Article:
Christian Horner hits out at ‘ludicrous’ Baku sprint race
Christian Horner, the Red Bull team principal, has criticised the decision to hold a sprint race in Baku next month, describing it as “absolutely ludicrous” from a cost-cap perspective as teams are bound to “trash” their cars in two races at the street circuit.
Formula One, however, is expected to adopt sprint races – or at least a variation of them – at far more meetings in the very near future, with chief executive Stefano Domenicali keen to liven up the offerings on a Friday.
Horner believes Azerbaijan could be a little too lively. “The reality is it’s absolutely ludicrous to be doing the first sprint race of the year in a street race like Azerbaijan,” he said ahead of qualifying for this weekend’s Australian Grand Prix. “But I think from a spectacle point of view, from a fan’s point of view, it’s probably going to be one of the most exciting sprint races of the year.
“From a cost-cap perspective, all you can do is trash your car. And it costs a lot of money around there. So you know one race is enough in Baku. The fact that we’ve got two, there could be, well, some action there.”
Horner’s concerns were echoed by other team leaders. “As Christian said, anytime we go to a street circuit... Baku creates pretty exciting races, some pretty big crash damage bills,” McLaren chief executive Zak Brown said.
“[It’s] the same for everyone and it is what it is. It’ll be very exciting for the fans, and hopefully, all the cars will come back the way they started.”
Mike Krack, the Aston Martin team principal, conceded there was “some nervousness” about it. “But it’s the same for everybody. So we try to keep the cars in one piece as long as we can,” he added.
Sprint races currently involve qualifying on Friday, after one practice session, for a shortened sprint race on Saturday. The finishing positions in the sprint race determine the starting grid for Sunday’s main race.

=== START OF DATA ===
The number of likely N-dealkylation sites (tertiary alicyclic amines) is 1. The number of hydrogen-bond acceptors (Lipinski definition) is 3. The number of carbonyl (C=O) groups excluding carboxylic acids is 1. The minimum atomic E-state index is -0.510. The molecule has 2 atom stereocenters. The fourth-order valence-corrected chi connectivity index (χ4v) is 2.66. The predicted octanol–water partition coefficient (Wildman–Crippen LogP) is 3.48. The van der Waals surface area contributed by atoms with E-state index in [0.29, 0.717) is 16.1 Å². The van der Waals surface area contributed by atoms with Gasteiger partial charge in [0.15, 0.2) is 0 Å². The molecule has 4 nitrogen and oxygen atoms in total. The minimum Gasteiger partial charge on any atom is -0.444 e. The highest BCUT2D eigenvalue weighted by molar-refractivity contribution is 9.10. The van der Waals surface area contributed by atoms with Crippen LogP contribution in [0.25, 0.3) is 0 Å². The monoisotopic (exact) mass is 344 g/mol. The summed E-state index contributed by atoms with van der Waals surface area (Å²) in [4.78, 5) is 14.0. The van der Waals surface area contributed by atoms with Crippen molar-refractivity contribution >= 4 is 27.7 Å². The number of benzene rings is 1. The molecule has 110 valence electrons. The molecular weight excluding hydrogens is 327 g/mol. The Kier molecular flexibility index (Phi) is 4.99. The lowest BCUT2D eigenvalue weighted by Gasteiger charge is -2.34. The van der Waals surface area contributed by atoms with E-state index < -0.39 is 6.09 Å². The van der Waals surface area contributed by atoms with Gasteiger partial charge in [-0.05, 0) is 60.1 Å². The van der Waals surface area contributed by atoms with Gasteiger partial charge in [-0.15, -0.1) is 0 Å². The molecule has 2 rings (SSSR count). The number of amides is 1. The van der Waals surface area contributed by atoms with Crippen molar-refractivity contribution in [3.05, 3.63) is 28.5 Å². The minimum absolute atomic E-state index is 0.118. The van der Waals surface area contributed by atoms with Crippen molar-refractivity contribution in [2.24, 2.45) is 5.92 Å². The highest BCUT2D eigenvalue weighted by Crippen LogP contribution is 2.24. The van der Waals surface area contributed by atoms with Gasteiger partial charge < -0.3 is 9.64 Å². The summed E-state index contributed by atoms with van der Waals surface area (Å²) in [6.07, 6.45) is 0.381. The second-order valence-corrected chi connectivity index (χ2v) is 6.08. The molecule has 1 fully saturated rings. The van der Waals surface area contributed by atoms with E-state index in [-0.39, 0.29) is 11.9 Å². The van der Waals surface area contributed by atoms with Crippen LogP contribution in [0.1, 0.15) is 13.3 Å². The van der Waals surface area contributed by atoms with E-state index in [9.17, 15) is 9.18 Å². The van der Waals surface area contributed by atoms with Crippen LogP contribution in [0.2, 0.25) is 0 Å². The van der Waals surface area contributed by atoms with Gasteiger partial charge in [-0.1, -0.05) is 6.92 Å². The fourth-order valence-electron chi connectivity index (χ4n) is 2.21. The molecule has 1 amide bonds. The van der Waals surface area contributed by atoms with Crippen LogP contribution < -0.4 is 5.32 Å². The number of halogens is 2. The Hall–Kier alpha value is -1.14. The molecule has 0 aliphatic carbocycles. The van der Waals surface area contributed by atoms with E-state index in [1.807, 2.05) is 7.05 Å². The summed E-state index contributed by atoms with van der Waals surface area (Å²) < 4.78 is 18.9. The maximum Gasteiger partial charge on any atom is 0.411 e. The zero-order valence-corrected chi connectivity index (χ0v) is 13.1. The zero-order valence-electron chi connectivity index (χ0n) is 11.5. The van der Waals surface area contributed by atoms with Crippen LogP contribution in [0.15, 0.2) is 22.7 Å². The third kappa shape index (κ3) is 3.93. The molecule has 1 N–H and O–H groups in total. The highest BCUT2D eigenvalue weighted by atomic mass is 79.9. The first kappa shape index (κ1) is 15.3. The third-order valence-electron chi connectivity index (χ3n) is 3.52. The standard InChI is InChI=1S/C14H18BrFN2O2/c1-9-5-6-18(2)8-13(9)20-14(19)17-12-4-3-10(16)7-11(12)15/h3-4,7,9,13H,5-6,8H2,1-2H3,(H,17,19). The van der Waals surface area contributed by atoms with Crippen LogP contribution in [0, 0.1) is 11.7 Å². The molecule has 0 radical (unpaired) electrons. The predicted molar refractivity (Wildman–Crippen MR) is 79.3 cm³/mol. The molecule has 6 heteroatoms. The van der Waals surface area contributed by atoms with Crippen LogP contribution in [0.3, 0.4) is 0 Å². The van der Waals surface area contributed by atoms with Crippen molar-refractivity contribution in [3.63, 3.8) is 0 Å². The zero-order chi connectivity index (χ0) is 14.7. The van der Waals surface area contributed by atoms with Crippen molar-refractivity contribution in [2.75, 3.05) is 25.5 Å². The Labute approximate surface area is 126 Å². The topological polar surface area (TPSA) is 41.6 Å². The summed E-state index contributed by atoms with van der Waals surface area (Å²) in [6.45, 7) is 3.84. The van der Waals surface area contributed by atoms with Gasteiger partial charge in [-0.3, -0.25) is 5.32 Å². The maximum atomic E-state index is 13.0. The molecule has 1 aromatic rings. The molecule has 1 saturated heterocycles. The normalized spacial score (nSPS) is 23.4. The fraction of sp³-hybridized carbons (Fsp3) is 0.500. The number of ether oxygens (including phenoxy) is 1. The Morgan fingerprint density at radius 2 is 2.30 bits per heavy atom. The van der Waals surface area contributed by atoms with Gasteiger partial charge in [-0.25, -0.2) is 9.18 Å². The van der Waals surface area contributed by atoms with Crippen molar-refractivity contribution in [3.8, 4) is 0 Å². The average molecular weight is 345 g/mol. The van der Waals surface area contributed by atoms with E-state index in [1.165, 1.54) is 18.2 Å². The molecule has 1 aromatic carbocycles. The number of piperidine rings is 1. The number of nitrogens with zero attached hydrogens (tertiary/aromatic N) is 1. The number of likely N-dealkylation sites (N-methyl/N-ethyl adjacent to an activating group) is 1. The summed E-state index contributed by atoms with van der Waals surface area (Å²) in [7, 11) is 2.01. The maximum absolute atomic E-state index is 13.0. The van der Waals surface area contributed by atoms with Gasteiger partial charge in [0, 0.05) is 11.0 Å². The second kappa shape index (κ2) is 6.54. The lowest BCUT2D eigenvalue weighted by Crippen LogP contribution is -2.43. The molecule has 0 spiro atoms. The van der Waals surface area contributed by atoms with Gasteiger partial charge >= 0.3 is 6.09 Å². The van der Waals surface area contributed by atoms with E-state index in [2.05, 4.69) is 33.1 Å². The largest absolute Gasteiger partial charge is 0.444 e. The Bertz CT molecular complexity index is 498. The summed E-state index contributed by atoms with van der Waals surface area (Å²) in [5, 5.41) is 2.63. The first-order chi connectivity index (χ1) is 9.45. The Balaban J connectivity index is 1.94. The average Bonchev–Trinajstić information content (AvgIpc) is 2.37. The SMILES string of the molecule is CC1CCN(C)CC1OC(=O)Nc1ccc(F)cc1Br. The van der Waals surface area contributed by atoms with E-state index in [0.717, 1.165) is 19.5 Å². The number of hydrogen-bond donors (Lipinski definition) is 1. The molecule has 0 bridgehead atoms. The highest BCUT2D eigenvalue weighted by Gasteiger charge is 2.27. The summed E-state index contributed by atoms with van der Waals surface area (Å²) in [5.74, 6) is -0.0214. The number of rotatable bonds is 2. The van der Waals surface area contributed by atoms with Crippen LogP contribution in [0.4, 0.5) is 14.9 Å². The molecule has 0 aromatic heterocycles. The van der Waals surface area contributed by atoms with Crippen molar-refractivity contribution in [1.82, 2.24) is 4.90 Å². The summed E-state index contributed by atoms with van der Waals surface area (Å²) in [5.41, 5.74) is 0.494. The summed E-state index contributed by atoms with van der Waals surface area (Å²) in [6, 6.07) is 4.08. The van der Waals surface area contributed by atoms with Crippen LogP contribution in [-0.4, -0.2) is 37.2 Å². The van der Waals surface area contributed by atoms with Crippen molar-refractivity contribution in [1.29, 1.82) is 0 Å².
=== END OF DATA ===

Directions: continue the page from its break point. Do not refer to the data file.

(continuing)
Qualifying may soon determine grid
The speculation is that the format may be changed with Friday qualifying determining the grid for Sunday’s main race, and then a second qualifying session on Saturday for a stand-alone sprint race the same day, which again would be for reduced points. Domenicali is thought to support the idea, with teams and drivers broadly in agreement that F1 does not need so many free practice sessions with nothing hanging on them.
Mercedes’ George Russell said on Thursday that he liked the idea of getting into the real action earlier in the weekend. “I wasn’t in favour of the sprint races initially, but I really enjoy them and having action on a Friday is vital for all of us and also for the entertainment factor.”
Domenicali was a VIP at the MotoGP opener in Portugal last weekend, waving the chequered flag at the finish. MotoGP is doing a sprint race every Saturday this season.
New female category to be added to F1 weekend
The Italian, meanwhile, has announced that F1 Academy, the new all-female driver category aimed at developing young female drivers and preparing them to progress to higher levels, will be part of F1 weekends from next year.
The series, which is being run by Susie Wolff, is preparing for its inaugural season, with five teams – run by current F2 and F3 squads – each entering three drivers each for a 15-car grid across seven events and 21 races.
Only the season finale at the Circuit of the Americas is set to coincide with a F1 race this year.
Domenicali said holding the races on F1 weekends – as the all-female W Series did before it ran into financial difficulties last year – was important.
“That’s something we are really keen [on], that hopefully that will be the right boost for the series to grow," he told Sky Sports F1.
Organisers of W Series will likely raise eyebrows at Domenicali’s claim that F1 “took the leadership to try to do something, investing, believing that by creating attention to that project we can have, hopefully, as soon as we can, a girl, a woman, in F1”. But Wolff said F1 Academy – which holds its first race in Austria in late April – would give female drivers the best possible chance of making it to motorsport’s upper echelons.
“It’s great that the F1 Academy will be racing during F1 events next year and this highlights again the importance of the series to Stefano and the team at F1,” she said. “We are looking forward to getting the season under way in a few weeks’ time and while there is lots of work to do, we are forming a clear plan to build a project that really works for the future of female talent in motorsport.”